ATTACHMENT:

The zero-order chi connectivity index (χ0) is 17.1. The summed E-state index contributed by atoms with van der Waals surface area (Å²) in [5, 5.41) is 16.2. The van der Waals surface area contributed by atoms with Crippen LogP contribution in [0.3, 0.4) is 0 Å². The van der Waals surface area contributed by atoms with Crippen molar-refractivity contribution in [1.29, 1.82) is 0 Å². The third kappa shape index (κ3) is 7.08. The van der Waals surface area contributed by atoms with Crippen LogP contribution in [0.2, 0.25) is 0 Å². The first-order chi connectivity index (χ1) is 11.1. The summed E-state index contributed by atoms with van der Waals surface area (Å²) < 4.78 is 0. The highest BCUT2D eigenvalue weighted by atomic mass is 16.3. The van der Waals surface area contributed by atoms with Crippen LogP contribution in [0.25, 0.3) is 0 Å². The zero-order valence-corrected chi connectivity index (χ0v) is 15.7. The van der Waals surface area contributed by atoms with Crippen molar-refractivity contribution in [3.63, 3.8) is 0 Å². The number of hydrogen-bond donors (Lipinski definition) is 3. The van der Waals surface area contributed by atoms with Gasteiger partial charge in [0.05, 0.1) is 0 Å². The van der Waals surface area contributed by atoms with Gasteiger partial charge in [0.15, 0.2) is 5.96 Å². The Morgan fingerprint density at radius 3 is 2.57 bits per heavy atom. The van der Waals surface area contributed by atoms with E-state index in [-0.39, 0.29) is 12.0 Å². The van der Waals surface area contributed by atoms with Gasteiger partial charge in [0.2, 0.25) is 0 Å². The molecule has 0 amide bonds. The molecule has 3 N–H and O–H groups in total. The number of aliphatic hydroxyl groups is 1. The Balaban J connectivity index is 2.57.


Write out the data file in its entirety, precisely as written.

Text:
The zero-order chi connectivity index (χ0) is 17.1. The summed E-state index contributed by atoms with van der Waals surface area (Å²) in [5, 5.41) is 16.2. The van der Waals surface area contributed by atoms with Crippen LogP contribution in [0.3, 0.4) is 0 Å². The van der Waals surface area contributed by atoms with Crippen molar-refractivity contribution in [1.29, 1.82) is 0 Å². The third kappa shape index (κ3) is 7.08. The van der Waals surface area contributed by atoms with Crippen LogP contribution in [0.2, 0.25) is 0 Å². The first-order chi connectivity index (χ1) is 11.1. The summed E-state index contributed by atoms with van der Waals surface area (Å²) < 4.78 is 0. The highest BCUT2D eigenvalue weighted by atomic mass is 16.3. The van der Waals surface area contributed by atoms with Crippen LogP contribution in [0.25, 0.3) is 0 Å². The zero-order valence-corrected chi connectivity index (χ0v) is 15.7. The van der Waals surface area contributed by atoms with Crippen molar-refractivity contribution in [3.63, 3.8) is 0 Å². The number of hydrogen-bond donors (Lipinski definition) is 3. The van der Waals surface area contributed by atoms with Gasteiger partial charge in [0.05, 0.1) is 0 Å². The van der Waals surface area contributed by atoms with Gasteiger partial charge in [0.15, 0.2) is 5.96 Å². The Morgan fingerprint density at radius 3 is 2.57 bits per heavy atom. The van der Waals surface area contributed by atoms with E-state index in [-0.39, 0.29) is 12.0 Å². The van der Waals surface area contributed by atoms with Gasteiger partial charge in [0.2, 0.25) is 0 Å². The molecule has 0 amide bonds. The molecule has 3 N–H and O–H groups in total. The number of aliphatic hydroxyl groups is 1. The Balaban J connectivity index is 2.57.